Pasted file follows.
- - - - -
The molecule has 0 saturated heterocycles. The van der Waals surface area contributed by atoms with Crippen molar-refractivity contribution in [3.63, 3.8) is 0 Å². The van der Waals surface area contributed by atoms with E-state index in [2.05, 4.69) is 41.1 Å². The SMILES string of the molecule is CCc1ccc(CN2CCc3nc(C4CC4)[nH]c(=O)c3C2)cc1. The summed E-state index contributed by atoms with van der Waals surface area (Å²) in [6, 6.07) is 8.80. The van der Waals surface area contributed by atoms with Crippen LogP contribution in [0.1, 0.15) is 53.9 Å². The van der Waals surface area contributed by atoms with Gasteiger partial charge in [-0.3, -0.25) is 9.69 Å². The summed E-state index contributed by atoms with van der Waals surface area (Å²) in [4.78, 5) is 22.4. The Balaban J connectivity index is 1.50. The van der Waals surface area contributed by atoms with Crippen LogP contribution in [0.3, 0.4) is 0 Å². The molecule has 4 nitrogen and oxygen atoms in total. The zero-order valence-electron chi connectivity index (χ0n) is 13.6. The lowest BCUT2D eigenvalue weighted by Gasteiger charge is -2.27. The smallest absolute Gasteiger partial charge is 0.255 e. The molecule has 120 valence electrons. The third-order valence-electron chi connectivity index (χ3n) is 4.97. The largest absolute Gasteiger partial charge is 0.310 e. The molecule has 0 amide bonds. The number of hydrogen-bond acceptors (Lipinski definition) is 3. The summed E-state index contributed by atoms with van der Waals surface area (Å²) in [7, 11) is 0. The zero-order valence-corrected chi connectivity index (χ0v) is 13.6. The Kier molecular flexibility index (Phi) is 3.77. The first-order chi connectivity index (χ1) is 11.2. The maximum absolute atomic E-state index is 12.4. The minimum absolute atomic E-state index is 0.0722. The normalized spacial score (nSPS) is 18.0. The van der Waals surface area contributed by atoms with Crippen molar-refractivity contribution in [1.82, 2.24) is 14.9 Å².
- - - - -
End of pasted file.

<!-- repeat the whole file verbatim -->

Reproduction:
The molecule has 0 saturated heterocycles. The van der Waals surface area contributed by atoms with Crippen molar-refractivity contribution in [3.63, 3.8) is 0 Å². The van der Waals surface area contributed by atoms with E-state index in [2.05, 4.69) is 41.1 Å². The SMILES string of the molecule is CCc1ccc(CN2CCc3nc(C4CC4)[nH]c(=O)c3C2)cc1. The summed E-state index contributed by atoms with van der Waals surface area (Å²) in [6, 6.07) is 8.80. The van der Waals surface area contributed by atoms with Crippen LogP contribution in [0.1, 0.15) is 53.9 Å². The van der Waals surface area contributed by atoms with Gasteiger partial charge in [-0.3, -0.25) is 9.69 Å². The summed E-state index contributed by atoms with van der Waals surface area (Å²) in [4.78, 5) is 22.4. The Balaban J connectivity index is 1.50. The van der Waals surface area contributed by atoms with Crippen LogP contribution in [0.3, 0.4) is 0 Å². The molecule has 4 nitrogen and oxygen atoms in total. The zero-order valence-electron chi connectivity index (χ0n) is 13.6. The lowest BCUT2D eigenvalue weighted by Gasteiger charge is -2.27. The smallest absolute Gasteiger partial charge is 0.255 e. The molecule has 120 valence electrons. The third-order valence-electron chi connectivity index (χ3n) is 4.97. The largest absolute Gasteiger partial charge is 0.310 e. The molecule has 0 amide bonds. The number of hydrogen-bond acceptors (Lipinski definition) is 3. The summed E-state index contributed by atoms with van der Waals surface area (Å²) in [7, 11) is 0. The zero-order valence-corrected chi connectivity index (χ0v) is 13.6. The Kier molecular flexibility index (Phi) is 3.77. The first-order chi connectivity index (χ1) is 11.2. The maximum absolute atomic E-state index is 12.4. The minimum absolute atomic E-state index is 0.0722. The normalized spacial score (nSPS) is 18.0. The van der Waals surface area contributed by atoms with Crippen molar-refractivity contribution in [1.82, 2.24) is 14.9 Å².